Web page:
How many of you think that we're headed in the right direction today; that we're on the proper course; that you're happy with how things are working out overall? Thinking about our current situation from a different perspective, how many of you think that doing even more of what's brought us to this point--and doing it even faster--is a good idea, or has a chance of succeeding when it hasn't worked previously? Do you realize this is the only response being offered by mainstream politicians and economists?

Let's think a bit about where the overall direction Business As Usual is actually headed. Industrial growth means more production, consumption and pollution. This has lead to eco-catastrophe, militarism, inequity, growing poverty and famine. It seems to me it's time to admit that what we're doing isn't working; that the costs of infinite economic growth outweigh the benefits.

We can't ignore global crises as if they have no affect on policy and regulation in Arizona or that these crises are irrelevant to the decisions made by the Arizona legislature. We must also admit that when the crisis is systemic, so must be the response. But when the crisis is systemic, a very valid question is, Where do we start with the response?

Well, we start everywhere. Pick a point, and start doing what's necessary. But in order to ensure success, the response must be based on a systemic framework--a new paradigm if you will--to build upon to ensure the pieces fit together and support each other. The willy-nilly manner in which we attempt reform today often acts at cross-purposes and we must guard against that. Plus, reform really only serves to keep the underlying broken system in place.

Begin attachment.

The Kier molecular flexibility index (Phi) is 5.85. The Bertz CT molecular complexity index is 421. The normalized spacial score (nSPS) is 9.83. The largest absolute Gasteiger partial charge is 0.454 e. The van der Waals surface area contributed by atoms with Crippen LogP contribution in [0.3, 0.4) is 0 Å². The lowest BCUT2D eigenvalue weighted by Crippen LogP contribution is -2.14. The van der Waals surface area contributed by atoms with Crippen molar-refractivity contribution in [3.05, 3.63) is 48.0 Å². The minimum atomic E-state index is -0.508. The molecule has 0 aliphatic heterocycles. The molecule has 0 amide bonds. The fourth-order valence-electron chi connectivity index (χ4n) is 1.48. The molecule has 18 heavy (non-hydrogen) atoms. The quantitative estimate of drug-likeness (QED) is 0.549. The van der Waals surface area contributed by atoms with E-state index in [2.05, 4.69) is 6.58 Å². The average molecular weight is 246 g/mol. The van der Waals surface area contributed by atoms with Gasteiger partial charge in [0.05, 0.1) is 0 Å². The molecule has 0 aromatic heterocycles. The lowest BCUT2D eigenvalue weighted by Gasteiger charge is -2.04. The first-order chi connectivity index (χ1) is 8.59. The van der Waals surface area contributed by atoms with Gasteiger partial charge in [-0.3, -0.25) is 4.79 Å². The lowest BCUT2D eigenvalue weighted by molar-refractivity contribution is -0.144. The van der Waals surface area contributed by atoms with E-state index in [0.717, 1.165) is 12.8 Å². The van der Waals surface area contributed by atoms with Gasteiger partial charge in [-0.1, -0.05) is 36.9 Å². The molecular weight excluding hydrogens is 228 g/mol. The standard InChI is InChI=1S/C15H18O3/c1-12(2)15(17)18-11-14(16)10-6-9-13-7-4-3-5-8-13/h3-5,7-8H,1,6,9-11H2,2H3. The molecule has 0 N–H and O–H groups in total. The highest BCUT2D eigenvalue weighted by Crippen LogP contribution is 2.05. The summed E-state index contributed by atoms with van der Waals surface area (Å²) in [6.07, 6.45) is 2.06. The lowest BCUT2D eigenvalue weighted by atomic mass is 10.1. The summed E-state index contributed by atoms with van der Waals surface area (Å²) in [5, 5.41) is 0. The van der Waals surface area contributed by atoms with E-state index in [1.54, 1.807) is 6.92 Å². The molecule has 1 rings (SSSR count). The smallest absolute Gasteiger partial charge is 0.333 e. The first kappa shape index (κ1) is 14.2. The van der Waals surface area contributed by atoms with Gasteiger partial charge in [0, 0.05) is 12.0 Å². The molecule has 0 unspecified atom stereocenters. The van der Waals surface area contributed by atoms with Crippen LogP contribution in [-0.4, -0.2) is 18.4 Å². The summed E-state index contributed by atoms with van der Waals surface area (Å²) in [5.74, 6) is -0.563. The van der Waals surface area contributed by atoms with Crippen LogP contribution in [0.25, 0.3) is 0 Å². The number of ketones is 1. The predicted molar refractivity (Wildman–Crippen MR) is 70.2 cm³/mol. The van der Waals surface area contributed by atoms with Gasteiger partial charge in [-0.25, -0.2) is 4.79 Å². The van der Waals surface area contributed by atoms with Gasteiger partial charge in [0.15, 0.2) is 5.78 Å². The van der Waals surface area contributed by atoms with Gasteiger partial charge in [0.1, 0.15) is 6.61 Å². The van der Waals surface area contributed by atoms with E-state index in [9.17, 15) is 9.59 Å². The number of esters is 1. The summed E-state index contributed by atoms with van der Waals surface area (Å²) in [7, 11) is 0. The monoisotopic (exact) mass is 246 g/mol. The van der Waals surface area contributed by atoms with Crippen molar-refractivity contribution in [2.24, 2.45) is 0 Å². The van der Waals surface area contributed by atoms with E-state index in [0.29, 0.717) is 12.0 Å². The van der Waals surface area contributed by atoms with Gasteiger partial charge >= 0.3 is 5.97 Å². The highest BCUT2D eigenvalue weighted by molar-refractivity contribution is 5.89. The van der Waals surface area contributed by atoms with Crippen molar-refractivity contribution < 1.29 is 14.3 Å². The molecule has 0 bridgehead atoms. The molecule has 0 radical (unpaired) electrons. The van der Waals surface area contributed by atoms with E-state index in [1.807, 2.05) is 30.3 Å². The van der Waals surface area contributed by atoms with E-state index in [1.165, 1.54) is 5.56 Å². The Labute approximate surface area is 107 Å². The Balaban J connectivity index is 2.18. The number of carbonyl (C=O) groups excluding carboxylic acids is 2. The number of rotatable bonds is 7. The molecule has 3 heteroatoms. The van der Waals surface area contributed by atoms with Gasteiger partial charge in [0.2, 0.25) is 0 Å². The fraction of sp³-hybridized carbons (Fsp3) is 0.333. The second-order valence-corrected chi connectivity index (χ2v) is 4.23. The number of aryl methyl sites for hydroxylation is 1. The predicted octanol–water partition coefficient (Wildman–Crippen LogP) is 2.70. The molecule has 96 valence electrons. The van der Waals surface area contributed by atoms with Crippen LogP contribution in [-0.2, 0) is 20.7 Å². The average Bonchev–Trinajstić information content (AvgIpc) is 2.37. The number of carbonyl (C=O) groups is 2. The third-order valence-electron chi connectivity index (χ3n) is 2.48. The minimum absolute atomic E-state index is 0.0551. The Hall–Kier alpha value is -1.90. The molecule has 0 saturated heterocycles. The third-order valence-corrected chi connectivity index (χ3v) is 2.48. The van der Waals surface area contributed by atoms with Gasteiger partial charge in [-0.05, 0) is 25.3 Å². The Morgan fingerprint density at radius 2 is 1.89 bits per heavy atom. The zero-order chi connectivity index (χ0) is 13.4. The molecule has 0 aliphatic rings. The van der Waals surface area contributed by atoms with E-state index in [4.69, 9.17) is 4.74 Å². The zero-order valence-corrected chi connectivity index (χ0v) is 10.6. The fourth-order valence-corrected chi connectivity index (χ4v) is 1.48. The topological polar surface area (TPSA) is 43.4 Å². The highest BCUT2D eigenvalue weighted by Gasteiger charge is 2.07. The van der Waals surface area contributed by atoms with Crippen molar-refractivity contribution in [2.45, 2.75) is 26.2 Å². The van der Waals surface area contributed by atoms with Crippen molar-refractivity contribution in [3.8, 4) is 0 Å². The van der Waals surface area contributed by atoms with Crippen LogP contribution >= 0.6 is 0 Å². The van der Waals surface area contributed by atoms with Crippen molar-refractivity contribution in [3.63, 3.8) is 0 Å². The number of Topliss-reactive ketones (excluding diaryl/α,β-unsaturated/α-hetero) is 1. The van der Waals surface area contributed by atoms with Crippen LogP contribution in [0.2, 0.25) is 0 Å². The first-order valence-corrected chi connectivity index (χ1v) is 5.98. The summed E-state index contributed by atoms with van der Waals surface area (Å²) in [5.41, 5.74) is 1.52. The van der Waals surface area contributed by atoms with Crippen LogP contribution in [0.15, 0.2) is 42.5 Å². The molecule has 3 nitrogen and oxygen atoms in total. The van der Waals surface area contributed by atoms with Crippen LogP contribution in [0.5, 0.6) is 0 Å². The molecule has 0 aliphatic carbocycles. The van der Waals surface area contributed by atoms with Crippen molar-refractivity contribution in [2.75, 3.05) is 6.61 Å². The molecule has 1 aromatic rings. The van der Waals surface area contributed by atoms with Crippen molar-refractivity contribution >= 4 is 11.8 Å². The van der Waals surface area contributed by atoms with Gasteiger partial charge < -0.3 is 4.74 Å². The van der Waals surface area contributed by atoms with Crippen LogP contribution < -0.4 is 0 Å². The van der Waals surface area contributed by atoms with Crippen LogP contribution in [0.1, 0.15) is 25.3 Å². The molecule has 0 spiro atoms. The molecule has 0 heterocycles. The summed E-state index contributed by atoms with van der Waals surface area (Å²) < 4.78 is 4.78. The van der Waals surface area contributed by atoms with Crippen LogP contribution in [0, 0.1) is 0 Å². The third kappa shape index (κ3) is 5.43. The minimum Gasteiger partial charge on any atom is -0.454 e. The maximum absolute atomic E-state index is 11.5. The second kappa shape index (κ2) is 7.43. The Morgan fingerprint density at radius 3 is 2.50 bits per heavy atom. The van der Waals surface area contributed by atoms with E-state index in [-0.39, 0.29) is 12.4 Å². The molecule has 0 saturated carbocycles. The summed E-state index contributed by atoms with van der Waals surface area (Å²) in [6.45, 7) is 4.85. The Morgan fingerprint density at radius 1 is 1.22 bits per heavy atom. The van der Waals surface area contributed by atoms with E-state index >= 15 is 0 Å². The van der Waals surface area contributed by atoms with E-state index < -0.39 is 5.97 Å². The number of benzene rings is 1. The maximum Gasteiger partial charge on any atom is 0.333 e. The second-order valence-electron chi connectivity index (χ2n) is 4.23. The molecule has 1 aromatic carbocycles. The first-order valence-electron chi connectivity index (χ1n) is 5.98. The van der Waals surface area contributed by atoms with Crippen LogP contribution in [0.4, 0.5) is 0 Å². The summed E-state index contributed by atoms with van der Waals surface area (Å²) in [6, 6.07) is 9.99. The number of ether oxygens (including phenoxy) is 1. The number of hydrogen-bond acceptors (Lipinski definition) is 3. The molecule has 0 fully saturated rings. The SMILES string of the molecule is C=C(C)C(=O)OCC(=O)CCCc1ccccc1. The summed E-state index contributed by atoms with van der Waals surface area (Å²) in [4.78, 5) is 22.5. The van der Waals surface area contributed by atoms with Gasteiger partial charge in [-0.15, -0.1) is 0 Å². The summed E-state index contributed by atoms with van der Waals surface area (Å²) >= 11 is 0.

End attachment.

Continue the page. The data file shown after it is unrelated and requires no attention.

The systemic alternative is known as relocalization. The overall project of relocalization--to becoming truly sustainable--can be seen as a shift to an Ecological Democracy. Some of the major concepts underlying this were detailed by Roy Morrison in his book of the same name almost two decades ago. It is conservative from the perspective of requiring a revitalization of democratic fundamentals and a return to fiscal responsibility. It is radical from the perspective that it seeks to transform the industrial imperatives of production and consumption, profit and power.

An Ecological Democracy challenges economic determinism. It shifts the focus to community and democracy, and away from the power of markets and centralized government plans. An Ecological Democracy helps us realize that we are no longer denizens of a sensuous living world, but have been turned into customers at a theme park called America, Incorporated.

The negative consequences of industrialism have been rationalized as "externalities" as if the poisoner didn't intend the death of its victims. An ecological society is free, but in the context of responsibility and self-management. We must also understand that we can't build eco-islands surrounded by the toxins of industrialism. We must not only think globally and act locally, but we must sometimes act globally as well.